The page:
In 2008, David Carr published a memoir, The Night of the Gun.
Carr, who died in 2015, had been a longtime reporter, first for the Twin Cities Reader in his hometown of Minneapolis and later for the New York Times.
Most memoirists rely on their memory. Some draw on diaries and photos. Some do secondary research, like looking up events of the day online or in newspapers or books or films. Some return to their stomping grounds and consult family members or friends who were there, to confirm or refute their memories.
Carr did all of this, plus something a little different: he investigated his life, as he would the subject of one of his pieces for the paper. Carr had to: “the night of the gun” refers to the night he remembered his best friend pulling a gun on him, after a bender. That’s the story he’d always told himself and others. But why would his friend have done this? When he asked his friend about it, years later, his friend told him Carr had the details wrong. It was Carr who held the gun. Where, Carr asked himself, would he have gotten a gun? And what led him to pull it on his best friend?
David Carr had been using heavy narcotics and booze for well over a decade at the time—as he puts it: he was zero times zero. His memory was a little suspect, and as memories ferment, they usually make us seem better than we were—they realign into a story with which we can live.
In his author’s note, Carr reveals his method: conducting dozens of interviews, consulting hundreds of legal and medical records. Then he writes, “All of which is not to say that every word of this book is true—all human stories are subject to errors of omission, fact, or interpretation regardless of intent—only that it is as true as I could make it.”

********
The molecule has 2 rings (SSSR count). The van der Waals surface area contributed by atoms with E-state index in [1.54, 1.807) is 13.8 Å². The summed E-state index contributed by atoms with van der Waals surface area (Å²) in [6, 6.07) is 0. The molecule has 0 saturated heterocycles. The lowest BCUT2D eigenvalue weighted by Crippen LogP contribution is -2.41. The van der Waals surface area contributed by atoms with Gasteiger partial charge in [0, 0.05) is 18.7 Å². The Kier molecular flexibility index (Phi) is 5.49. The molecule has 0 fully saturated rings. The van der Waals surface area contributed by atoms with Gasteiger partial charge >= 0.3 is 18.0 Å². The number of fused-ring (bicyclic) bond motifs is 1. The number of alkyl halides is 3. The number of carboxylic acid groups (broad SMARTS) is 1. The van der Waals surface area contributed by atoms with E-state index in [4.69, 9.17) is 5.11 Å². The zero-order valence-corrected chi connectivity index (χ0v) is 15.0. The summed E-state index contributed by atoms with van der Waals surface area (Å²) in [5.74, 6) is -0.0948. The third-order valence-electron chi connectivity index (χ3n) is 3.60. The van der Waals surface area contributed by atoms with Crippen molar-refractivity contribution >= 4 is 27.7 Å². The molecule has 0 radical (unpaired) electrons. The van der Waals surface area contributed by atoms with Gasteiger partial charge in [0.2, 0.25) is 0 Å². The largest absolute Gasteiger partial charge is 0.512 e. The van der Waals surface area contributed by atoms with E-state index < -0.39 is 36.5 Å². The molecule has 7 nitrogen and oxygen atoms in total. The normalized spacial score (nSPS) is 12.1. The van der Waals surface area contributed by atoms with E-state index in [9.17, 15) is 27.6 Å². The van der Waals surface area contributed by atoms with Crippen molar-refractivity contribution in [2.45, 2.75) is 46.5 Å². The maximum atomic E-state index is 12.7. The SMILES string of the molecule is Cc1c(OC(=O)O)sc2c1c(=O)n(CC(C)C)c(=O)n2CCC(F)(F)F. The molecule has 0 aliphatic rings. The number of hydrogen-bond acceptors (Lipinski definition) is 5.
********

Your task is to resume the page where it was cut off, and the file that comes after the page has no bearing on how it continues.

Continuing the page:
My favourite part of a book is the author’s note, which explains an author’s intentions. They’re not very common, which I think is a missed opportunity.
The author’s note, the short page or two at the front of a book, is like a longer version of the disclaimer that you might read on a copyright page for a novel: “This book is a work of fiction. Any resemblance to actual persons, living or dead, is purely coincidental.” The disclaimer covers butts: the publisher’s, the author’s. It’s there for legal reasons.
The author’s note is different: it’s one of the few sanctioned spots where a writer can say, upfront rather than hidden in the acknowledgements or notes, “Here is why I made these decisions. I’m telling you, not showing you. I did these things, and I did not do those things. Deal with it.”
An author’s note is a way to be clear about your methodology, in the spirit of honesty. When you’re clear with your reader about what you’re doing, and you don’t divert from the path, you can get away with almost anything.